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INSURANCE| 30.11.2022

Latin America and overcoming the insurance gap

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Spanning vast quantities of land from Patagonia to the border with the United States, and more than 600 million inhabitants, Latin America is a very diverse region. However, the twenty countries that make up this region have certain shared characteristics, such as their economic structure. This also goes for insurance, and when looking at industry figures compared to other regions, it is evident that Latin America is a region where insurance cover is not all that widespread.

The weight of insurance on the Latin American economy accounts for 3% of GDP, less than half the global average. The trend over the past decade has seen growth in the industry; however, economic difficulties and the Covid-19 crisis have slowed down the reduction in the insurance gap. The importance of this aspect is reflected in the fact that the development of insurance tends to go hand in hand with economic and social progress, and, generally speaking, more developed companies have a high level of insurance when compared to their economy.

The relationship between the economy and insurance

As indicated by Manuel Aguilera, general manager of MAPFRE Economics, “there is a clear empirical correlation between the degree to which an economy is developed and the penetration of insurance”, which manifests itself in a twofold manner. Elasticity of demand for insurance is high, meaning it grows in line with general economic expansion. Additionally, the higher the level of insurance in an economy (i.e. when a broader range of risks is covered by insurance), the lower the level of operating difficulties facing consumption and investment — the core drivers of economic growth — which in turns leads to greater wealth generation, explains the economist.

“Therefore, more insurance coverage in Latin America would evidently drive economic activity in the region, increasing the well-being of its population,” concludes Manuel Aguilera. The relationship between the economy and insurance takes on a dual dimension, as the sector is characterized by highly elastic demand: when the economy expands, the demand for insurance cover does too.



Insurance penetration (premiums in relation to GDP) in Latin America varies by country, as can be seen in the MAPFRE Economics report on activity in the region. To this end, Puerto Rico is worth particular mention, with a penetration of 16.5%, given the importance of health cover on the Caribbean island. Some way behind is the Chilean insurance industry, at 3.6% of its economy, followed by Brazil at 3.1% and Colombia at 3%. Most of the 19 countries analyzed by MAPFRE Economics are in the range of 2.9% to 1.5%. The three countries where insurance has the lowest economic weight are Guatemala at 1.3%, Venezuela at 1.2%, and Paraguay, where premiums account for just 1.1% of the country’s GDP.

This level of insurance in Latin America is low compared to the global average, which stands at 6.8%. Amongst the most developed countries, those with the highest levels of penetration are the United Kingdom (11.1%), the United States (11.7%) and France (9.5%), as well as other markets with a much smaller population and smaller weight of the finance sector, such as Hong Kong (19.6%). They are followed by countries like Germany (6.5%) and Spain (5.1%). However, the ratio of insurance premiums in relation to the economy is also higher in developing nations. MAPFRE Economics reflects on the case of India, where last year penetration stood at 4.2%.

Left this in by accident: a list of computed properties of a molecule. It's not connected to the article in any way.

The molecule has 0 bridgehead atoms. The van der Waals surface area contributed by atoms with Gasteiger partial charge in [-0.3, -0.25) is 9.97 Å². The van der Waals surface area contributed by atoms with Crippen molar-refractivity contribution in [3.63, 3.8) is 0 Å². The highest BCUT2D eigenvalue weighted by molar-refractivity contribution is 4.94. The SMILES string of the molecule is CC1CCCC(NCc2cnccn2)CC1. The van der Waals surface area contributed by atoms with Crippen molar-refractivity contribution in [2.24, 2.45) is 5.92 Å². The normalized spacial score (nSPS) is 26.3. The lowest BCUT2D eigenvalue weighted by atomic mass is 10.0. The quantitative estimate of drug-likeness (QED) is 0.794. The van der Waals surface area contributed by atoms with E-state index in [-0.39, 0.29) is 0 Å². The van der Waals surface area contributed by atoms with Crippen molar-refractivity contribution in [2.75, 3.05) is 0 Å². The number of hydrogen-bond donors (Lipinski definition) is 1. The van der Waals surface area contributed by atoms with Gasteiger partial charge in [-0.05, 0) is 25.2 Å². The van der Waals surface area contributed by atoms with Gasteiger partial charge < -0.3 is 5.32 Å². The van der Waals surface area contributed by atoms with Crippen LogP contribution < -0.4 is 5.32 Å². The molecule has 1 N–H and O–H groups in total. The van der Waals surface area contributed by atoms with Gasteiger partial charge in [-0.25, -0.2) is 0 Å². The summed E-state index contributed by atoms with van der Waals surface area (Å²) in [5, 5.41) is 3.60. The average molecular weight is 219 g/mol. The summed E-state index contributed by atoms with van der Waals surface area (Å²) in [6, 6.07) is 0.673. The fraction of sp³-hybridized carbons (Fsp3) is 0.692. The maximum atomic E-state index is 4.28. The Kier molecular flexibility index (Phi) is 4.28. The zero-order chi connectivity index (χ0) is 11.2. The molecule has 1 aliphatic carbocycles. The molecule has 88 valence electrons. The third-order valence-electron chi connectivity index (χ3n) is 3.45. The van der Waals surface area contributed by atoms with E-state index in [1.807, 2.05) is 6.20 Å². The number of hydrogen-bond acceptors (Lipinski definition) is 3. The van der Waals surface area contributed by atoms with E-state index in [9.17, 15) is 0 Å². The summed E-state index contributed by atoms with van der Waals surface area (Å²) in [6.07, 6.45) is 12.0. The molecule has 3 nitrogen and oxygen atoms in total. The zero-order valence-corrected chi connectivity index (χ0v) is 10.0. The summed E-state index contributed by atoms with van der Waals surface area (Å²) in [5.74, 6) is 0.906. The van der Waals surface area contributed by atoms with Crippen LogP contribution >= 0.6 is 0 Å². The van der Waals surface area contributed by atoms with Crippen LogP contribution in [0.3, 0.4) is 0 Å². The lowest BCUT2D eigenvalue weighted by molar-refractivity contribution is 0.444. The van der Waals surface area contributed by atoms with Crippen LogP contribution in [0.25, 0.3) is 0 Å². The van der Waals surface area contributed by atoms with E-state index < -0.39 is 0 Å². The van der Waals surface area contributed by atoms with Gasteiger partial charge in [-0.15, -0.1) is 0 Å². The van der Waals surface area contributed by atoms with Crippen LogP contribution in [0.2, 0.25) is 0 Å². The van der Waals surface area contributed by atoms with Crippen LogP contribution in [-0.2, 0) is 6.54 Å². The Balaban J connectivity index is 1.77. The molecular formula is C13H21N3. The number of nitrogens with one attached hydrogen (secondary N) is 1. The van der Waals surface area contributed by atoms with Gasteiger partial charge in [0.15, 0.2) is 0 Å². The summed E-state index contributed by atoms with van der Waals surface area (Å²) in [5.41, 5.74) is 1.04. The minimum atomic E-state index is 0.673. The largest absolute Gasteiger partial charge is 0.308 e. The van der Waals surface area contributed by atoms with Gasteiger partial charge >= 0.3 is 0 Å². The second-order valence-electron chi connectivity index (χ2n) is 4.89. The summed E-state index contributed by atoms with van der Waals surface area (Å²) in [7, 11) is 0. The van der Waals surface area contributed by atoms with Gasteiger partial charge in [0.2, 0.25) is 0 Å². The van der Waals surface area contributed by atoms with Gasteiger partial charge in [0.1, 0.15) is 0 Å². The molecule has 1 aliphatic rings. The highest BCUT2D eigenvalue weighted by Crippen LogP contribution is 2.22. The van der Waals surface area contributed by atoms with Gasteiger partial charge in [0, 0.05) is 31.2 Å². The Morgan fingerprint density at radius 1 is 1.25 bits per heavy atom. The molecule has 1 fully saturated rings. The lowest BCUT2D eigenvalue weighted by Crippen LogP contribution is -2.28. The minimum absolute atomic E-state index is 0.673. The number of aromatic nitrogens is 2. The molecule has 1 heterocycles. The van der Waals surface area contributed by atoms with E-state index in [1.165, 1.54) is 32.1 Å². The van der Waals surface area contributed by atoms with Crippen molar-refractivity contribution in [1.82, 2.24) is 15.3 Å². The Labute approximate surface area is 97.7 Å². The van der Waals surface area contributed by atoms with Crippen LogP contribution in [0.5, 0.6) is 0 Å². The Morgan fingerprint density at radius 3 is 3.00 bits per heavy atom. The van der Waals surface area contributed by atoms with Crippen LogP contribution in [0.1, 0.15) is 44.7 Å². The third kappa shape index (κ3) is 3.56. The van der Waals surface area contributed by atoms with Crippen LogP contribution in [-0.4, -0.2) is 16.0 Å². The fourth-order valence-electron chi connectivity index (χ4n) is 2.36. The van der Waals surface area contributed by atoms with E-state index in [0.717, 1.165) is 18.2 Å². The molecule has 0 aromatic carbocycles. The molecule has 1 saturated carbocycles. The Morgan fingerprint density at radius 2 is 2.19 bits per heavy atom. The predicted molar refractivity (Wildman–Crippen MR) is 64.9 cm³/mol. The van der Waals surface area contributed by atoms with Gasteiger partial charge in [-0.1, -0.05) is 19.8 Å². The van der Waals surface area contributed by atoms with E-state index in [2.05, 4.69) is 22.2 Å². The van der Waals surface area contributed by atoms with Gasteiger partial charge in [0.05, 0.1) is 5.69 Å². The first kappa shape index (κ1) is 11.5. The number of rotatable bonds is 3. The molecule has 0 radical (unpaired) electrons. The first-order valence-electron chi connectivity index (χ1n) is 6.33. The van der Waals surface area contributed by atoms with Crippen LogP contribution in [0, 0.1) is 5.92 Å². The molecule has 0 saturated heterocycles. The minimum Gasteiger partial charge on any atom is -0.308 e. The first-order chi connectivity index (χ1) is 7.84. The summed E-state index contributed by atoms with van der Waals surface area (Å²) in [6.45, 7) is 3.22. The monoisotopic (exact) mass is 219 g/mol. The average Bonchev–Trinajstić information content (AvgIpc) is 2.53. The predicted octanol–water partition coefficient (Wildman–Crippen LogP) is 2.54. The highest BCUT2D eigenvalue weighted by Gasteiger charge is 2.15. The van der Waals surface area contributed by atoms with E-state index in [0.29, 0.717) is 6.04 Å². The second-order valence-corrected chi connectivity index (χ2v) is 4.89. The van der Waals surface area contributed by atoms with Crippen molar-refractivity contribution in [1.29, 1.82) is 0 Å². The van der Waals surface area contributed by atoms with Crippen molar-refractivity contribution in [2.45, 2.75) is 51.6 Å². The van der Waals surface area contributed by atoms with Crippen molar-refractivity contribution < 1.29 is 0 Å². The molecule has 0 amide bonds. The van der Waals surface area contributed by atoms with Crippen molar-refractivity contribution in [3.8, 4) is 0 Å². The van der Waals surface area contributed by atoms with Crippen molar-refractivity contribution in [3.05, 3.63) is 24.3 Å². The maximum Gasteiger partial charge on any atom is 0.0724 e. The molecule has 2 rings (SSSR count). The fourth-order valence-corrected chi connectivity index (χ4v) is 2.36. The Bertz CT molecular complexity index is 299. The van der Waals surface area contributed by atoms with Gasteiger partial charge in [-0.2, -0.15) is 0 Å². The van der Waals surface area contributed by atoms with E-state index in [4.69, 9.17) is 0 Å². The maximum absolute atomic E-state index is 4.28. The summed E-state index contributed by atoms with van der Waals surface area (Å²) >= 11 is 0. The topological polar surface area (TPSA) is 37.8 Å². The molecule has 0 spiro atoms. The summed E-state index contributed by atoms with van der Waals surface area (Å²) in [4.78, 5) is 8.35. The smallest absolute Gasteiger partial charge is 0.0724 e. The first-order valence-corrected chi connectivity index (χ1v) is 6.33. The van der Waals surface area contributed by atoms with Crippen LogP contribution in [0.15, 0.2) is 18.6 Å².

What is limiting the development of insurance in Latin America?

Looking beyond economic fluctuations, there are structural factors that limit the industry’s expansion in Latin America. The General Manager of MAPFRE Economics identifies four main causes:

  1. The rate of economic growth, which has slowed down in particular over the past decade, thus limiting growth in disposable household income.
  2. The unequal income distribution structure in countries in the region, limiting the capacity of a large section of the population to consume financial services.
  3. The fledging level of financial education, which prevents families and companies from becoming more aware about the need to protect themselves against risks and the impact of these risks on the social and economic life of these countries.
  4. The very limited implementation of public policies aimed at employing insurance as an instrument for boosting social and economic targets in the region.

The medium-term trend has been positive

In 2021, the Latin American insurance market achieved a premium volume of 150 billion dollars. To put into context the industry’s weight when compared to the Latin American economy, Ecuador’s GDP that year stood at around 106 billion dollars. Despite this, MAPFRE Economics estimates that the “economically necessary” level of insurance that would be “beneficial to society” is 2.7 times its current volume, approximately 400 billion dollars. This difference is what is known by MAPFRE Economic Research as the insurance gap.



In relative terms, this gap has dropped in recent years, when insurance penetration across Latin America as a whole moved from 2.5% to 3%. This progress was achieved because insurance activity grew more than the general economy during a period that was highly complex for many countries in the region, in particular during the second half of the period. More recently, the Covid-19 crisis put the brakes on the growth of the insurance industry.